I am an adoptive mother of three nonwhite children, each with a history of early trauma. My oldest child, a beautiful black boy, will be a man some day. That terrifies me.
Not for the typical reasons a parent might worry: Will my daughter get into her dream college? Will my son end up lonely and single? No, my fears are more along the lines of: Will my smart, creative boy survive until adulthood? Will his difficult start in life predispose him to panic and run if questioned by a police officer? Will he get a handle on his impulsiveness before he faces life-altering consequences?
Stories of police brutality surface every week, and research on the long-term impact of childhood trauma is finally getting mainstream media attention. But the national conversations on these topics rarely overlap. What if we had cities where the police were not only equipped with body cameras but also trained to understand the impacts and markers of childhood trauma? What if our cops were armed with the knowledge that the average black man is likely to have experienced adverse childhood experiences with lifelong repercussions?
Like so many others, my boy has the double burden of being a black male in America and having experienced trauma early in life. At his recent annual checkup, the pediatrician cheerfully reported that based on his growth chart, he might end up around 6 feet tall. This is not purely welcome news when every inch of growth brings him one step closer to being viewed as a threat.
CBS on March 11 aired an episode of 60 Minutes concerning trauma-informed care, a treatment mode that leads with the question "What happened to this child?" instead of the more knee-jerk "What is wrong with this child?"
The 60 Minutes episode ran about a month after the mass shooting at Marjory Stoneman Douglas High School in Parkland, Fla., a shooting perpetrated by Nikolas Cruz, a man with an early life marked by trauma. The episode also ran just one week before the death of Stephon Clark, an unarmed black man killed by the police in his grandmother's Sacramento, Calif., backyard.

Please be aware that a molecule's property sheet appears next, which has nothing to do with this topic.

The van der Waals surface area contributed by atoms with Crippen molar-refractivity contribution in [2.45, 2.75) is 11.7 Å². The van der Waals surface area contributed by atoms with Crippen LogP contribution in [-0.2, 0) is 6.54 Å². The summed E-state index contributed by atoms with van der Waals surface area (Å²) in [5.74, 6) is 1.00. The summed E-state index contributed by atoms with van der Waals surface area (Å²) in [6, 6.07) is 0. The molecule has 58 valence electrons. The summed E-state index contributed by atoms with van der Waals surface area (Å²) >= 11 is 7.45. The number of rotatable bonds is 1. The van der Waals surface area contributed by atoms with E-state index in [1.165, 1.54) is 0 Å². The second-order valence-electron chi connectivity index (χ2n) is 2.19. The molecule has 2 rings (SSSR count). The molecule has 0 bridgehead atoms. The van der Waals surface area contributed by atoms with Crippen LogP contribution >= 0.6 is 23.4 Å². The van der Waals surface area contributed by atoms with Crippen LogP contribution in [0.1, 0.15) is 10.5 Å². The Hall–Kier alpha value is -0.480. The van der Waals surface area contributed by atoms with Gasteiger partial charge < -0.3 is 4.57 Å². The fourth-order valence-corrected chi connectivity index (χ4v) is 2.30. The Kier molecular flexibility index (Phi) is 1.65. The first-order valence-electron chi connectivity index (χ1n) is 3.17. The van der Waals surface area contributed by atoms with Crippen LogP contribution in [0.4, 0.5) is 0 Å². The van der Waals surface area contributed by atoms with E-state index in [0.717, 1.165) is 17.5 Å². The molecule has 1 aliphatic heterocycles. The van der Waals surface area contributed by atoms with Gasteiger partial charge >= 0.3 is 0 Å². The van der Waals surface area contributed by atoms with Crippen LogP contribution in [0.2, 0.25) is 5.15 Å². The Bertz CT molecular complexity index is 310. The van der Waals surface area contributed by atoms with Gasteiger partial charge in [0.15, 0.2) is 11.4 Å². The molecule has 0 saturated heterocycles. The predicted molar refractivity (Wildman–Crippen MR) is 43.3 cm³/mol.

Clark had one thing in common with Cruz: a history of trauma, difficult circumstances outside of his control. Cruz's dysfunctional past led him to commit an egregious, ugly crime, while Clark was shot dead by the police. Cruz opened fire on innocent students and ran from the police, but he was apprehended and safely brought into custody, where he is getting legal representation.
Might the fates of Cruz and Clark have differed if their skin tones were reversed?
Trauma leaves its victims with invisible scars, wounds that carry consequences and may even alter their brain wiring. My son is 9, and he still has the fleeting advantage of being seen as a child — vulnerable, malleable, deserving of support and help. We are utilizing every therapeutic service available to help him catch up to his peers in emotional development and self-regulation.
But even with our best efforts, my boy will likely enter the adult world more fragile than his peers. He will have to face more suspicion, harsher treatment, and the presumption of guilt.
By the time he reaches his full height, will the police charged with protecting him know that adults who experienced trauma as children may behave differently than adults who did not? Will they be informed about the "fight, flight, or freeze" response so often triggered in traumatized individuals facing a perceived threat or frightening situation?
We are raising our son right outside of Philadelphia, a city where just last week two black men were arrested for sitting in a Starbucks while waiting for a friend before they made a purchase. Fortunately, these men had the presence of mind and self-control to allow themselves to be detained peacefully, making no protest in the face of what was apparently unjust profiling. I tremble to think of how a grown-up version of my little boy would have reacted in the same situation.
When Stephon Clark's predictable fear response kicked in on that fateful night last month, the very forces entrusted with protecting our most susceptible became the aggressors. We need more than trauma-informed care for children in crisis. We need trauma-informed policing for the adults those children will become. We need a police force trained to view men who were once in my son's shoes not as "typical perpetrators" but as "likely victims."